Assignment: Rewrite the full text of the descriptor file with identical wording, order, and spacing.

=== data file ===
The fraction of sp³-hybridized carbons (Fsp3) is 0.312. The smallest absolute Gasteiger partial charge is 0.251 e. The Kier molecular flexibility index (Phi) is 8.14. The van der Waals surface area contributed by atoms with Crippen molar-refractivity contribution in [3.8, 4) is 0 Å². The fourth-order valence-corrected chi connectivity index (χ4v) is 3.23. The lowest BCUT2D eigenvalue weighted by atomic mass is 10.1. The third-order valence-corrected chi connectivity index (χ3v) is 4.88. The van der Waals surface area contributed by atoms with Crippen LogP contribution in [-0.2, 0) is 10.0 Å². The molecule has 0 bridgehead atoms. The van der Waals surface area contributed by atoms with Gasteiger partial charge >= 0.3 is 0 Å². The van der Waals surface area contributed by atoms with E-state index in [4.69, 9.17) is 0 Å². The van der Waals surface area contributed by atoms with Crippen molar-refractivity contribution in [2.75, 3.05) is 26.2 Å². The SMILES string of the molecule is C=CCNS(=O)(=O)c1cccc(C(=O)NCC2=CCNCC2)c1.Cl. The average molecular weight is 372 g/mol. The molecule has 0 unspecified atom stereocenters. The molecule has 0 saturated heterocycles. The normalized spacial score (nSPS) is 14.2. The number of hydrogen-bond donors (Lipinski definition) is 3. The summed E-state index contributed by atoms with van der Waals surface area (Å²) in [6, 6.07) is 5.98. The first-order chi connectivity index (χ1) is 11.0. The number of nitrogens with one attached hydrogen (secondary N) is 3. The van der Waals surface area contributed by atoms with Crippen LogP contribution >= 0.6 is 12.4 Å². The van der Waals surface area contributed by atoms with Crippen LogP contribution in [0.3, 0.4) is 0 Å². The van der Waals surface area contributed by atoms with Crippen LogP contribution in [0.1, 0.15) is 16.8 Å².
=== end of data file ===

The fraction of sp³-hybridized carbons (Fsp3) is 0.312. The smallest absolute Gasteiger partial charge is 0.251 e. The Kier molecular flexibility index (Phi) is 8.14. The van der Waals surface area contributed by atoms with Crippen molar-refractivity contribution in [3.8, 4) is 0 Å². The fourth-order valence-corrected chi connectivity index (χ4v) is 3.23. The lowest BCUT2D eigenvalue weighted by atomic mass is 10.1. The third-order valence-corrected chi connectivity index (χ3v) is 4.88. The van der Waals surface area contributed by atoms with Crippen LogP contribution in [-0.2, 0) is 10.0 Å². The molecule has 0 bridgehead atoms. The van der Waals surface area contributed by atoms with Gasteiger partial charge >= 0.3 is 0 Å². The van der Waals surface area contributed by atoms with E-state index in [4.69, 9.17) is 0 Å². The van der Waals surface area contributed by atoms with Crippen molar-refractivity contribution in [2.75, 3.05) is 26.2 Å². The SMILES string of the molecule is C=CCNS(=O)(=O)c1cccc(C(=O)NCC2=CCNCC2)c1.Cl. The average molecular weight is 372 g/mol. The molecule has 0 unspecified atom stereocenters. The molecule has 0 saturated heterocycles. The normalized spacial score (nSPS) is 14.2. The number of hydrogen-bond donors (Lipinski definition) is 3. The summed E-state index contributed by atoms with van der Waals surface area (Å²) in [6, 6.07) is 5.98. The first-order chi connectivity index (χ1) is 11.0. The number of nitrogens with one attached hydrogen (secondary N) is 3. The van der Waals surface area contributed by atoms with Crippen LogP contribution >= 0.6 is 12.4 Å². The van der Waals surface area contributed by atoms with Crippen LogP contribution in [0.3, 0.4) is 0 Å². The van der Waals surface area contributed by atoms with Crippen LogP contribution in [0.1, 0.15) is 16.8 Å².